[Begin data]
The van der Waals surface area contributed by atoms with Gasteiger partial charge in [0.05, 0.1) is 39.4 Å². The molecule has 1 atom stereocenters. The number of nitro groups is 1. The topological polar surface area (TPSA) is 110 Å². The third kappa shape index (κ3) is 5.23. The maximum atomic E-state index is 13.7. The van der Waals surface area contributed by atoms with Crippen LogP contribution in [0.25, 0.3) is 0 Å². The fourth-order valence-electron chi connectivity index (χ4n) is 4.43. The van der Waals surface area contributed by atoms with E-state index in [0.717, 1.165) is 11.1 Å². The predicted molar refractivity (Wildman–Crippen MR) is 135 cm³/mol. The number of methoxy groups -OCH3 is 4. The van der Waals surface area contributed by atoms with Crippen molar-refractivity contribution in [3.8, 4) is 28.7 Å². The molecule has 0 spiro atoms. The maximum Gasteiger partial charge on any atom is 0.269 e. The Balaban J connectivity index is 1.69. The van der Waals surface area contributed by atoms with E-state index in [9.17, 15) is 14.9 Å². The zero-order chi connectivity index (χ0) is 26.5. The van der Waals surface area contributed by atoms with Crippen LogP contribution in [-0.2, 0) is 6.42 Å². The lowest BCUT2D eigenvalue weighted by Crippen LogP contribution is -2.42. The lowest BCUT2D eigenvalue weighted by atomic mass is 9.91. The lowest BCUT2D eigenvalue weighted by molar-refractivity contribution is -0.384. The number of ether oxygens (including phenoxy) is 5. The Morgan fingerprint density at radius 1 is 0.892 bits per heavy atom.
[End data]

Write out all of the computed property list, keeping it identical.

The van der Waals surface area contributed by atoms with Gasteiger partial charge in [0.05, 0.1) is 39.4 Å². The molecule has 1 atom stereocenters. The number of nitro groups is 1. The topological polar surface area (TPSA) is 110 Å². The third kappa shape index (κ3) is 5.23. The maximum atomic E-state index is 13.7. The van der Waals surface area contributed by atoms with Crippen LogP contribution in [0.25, 0.3) is 0 Å². The fourth-order valence-electron chi connectivity index (χ4n) is 4.43. The van der Waals surface area contributed by atoms with E-state index in [0.717, 1.165) is 11.1 Å². The predicted molar refractivity (Wildman–Crippen MR) is 135 cm³/mol. The number of methoxy groups -OCH3 is 4. The van der Waals surface area contributed by atoms with Crippen molar-refractivity contribution in [3.8, 4) is 28.7 Å². The molecule has 0 spiro atoms. The maximum Gasteiger partial charge on any atom is 0.269 e. The Balaban J connectivity index is 1.69. The van der Waals surface area contributed by atoms with E-state index in [9.17, 15) is 14.9 Å². The zero-order chi connectivity index (χ0) is 26.5. The van der Waals surface area contributed by atoms with Crippen LogP contribution in [-0.2, 0) is 6.42 Å². The lowest BCUT2D eigenvalue weighted by Crippen LogP contribution is -2.42. The lowest BCUT2D eigenvalue weighted by atomic mass is 9.91. The lowest BCUT2D eigenvalue weighted by molar-refractivity contribution is -0.384. The number of ether oxygens (including phenoxy) is 5. The Morgan fingerprint density at radius 1 is 0.892 bits per heavy atom.